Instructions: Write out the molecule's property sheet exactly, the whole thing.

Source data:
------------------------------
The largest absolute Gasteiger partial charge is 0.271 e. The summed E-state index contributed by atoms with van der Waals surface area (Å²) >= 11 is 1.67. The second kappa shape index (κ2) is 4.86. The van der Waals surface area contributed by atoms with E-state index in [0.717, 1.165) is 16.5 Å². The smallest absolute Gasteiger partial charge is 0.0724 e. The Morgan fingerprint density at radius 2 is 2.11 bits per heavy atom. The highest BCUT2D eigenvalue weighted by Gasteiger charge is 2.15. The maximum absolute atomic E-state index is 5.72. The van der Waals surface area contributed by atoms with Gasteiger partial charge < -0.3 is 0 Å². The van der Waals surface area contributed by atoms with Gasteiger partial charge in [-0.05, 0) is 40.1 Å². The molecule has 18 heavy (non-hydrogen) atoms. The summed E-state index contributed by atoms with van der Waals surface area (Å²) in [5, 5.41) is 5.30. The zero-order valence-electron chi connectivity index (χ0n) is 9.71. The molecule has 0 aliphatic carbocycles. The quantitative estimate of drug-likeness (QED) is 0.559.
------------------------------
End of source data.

The largest absolute Gasteiger partial charge is 0.271 e. The summed E-state index contributed by atoms with van der Waals surface area (Å²) >= 11 is 1.67. The second kappa shape index (κ2) is 4.86. The van der Waals surface area contributed by atoms with E-state index in [0.717, 1.165) is 16.5 Å². The smallest absolute Gasteiger partial charge is 0.0724 e. The Morgan fingerprint density at radius 2 is 2.11 bits per heavy atom. The highest BCUT2D eigenvalue weighted by Gasteiger charge is 2.15. The maximum absolute atomic E-state index is 5.72. The van der Waals surface area contributed by atoms with Gasteiger partial charge < -0.3 is 0 Å². The van der Waals surface area contributed by atoms with Gasteiger partial charge in [-0.05, 0) is 40.1 Å². The molecule has 18 heavy (non-hydrogen) atoms. The summed E-state index contributed by atoms with van der Waals surface area (Å²) in [5, 5.41) is 5.30. The zero-order valence-electron chi connectivity index (χ0n) is 9.71. The molecule has 0 aliphatic carbocycles. The quantitative estimate of drug-likeness (QED) is 0.559.